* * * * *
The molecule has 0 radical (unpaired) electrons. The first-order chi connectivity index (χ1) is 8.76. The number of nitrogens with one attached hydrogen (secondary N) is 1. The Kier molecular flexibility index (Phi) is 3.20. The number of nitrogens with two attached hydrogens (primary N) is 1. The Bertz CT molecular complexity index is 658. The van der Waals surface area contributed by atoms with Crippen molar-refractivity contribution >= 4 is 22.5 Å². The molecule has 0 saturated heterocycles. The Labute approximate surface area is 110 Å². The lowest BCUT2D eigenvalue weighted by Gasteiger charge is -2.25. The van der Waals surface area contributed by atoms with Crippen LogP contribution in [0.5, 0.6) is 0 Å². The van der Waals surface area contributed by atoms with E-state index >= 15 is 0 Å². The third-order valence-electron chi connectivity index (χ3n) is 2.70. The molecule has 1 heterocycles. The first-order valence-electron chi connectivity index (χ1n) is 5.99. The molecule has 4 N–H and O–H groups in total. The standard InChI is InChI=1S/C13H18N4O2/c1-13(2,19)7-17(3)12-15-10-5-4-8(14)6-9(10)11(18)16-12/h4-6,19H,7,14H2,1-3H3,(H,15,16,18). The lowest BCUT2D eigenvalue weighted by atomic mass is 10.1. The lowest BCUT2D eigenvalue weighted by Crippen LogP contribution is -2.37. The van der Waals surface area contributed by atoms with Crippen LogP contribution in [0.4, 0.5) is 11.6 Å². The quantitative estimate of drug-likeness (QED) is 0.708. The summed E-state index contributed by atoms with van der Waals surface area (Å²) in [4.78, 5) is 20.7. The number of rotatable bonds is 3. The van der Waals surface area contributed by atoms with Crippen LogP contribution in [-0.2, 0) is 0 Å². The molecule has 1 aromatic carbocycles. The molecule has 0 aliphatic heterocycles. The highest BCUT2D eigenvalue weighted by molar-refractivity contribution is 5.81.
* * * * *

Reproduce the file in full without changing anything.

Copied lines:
The molecule has 0 radical (unpaired) electrons. The first-order chi connectivity index (χ1) is 8.76. The number of nitrogens with one attached hydrogen (secondary N) is 1. The Kier molecular flexibility index (Phi) is 3.20. The number of nitrogens with two attached hydrogens (primary N) is 1. The Bertz CT molecular complexity index is 658. The van der Waals surface area contributed by atoms with Crippen molar-refractivity contribution >= 4 is 22.5 Å². The molecule has 0 saturated heterocycles. The Labute approximate surface area is 110 Å². The lowest BCUT2D eigenvalue weighted by Gasteiger charge is -2.25. The van der Waals surface area contributed by atoms with Crippen LogP contribution in [0.5, 0.6) is 0 Å². The van der Waals surface area contributed by atoms with E-state index >= 15 is 0 Å². The third-order valence-electron chi connectivity index (χ3n) is 2.70. The molecule has 1 heterocycles. The first-order valence-electron chi connectivity index (χ1n) is 5.99. The molecule has 4 N–H and O–H groups in total. The standard InChI is InChI=1S/C13H18N4O2/c1-13(2,19)7-17(3)12-15-10-5-4-8(14)6-9(10)11(18)16-12/h4-6,19H,7,14H2,1-3H3,(H,15,16,18). The lowest BCUT2D eigenvalue weighted by atomic mass is 10.1. The lowest BCUT2D eigenvalue weighted by Crippen LogP contribution is -2.37. The van der Waals surface area contributed by atoms with Crippen LogP contribution in [0.4, 0.5) is 11.6 Å². The quantitative estimate of drug-likeness (QED) is 0.708. The summed E-state index contributed by atoms with van der Waals surface area (Å²) in [4.78, 5) is 20.7. The number of rotatable bonds is 3. The van der Waals surface area contributed by atoms with Crippen LogP contribution in [-0.2, 0) is 0 Å². The molecule has 1 aromatic carbocycles. The molecule has 0 aliphatic heterocycles. The highest BCUT2D eigenvalue weighted by molar-refractivity contribution is 5.81.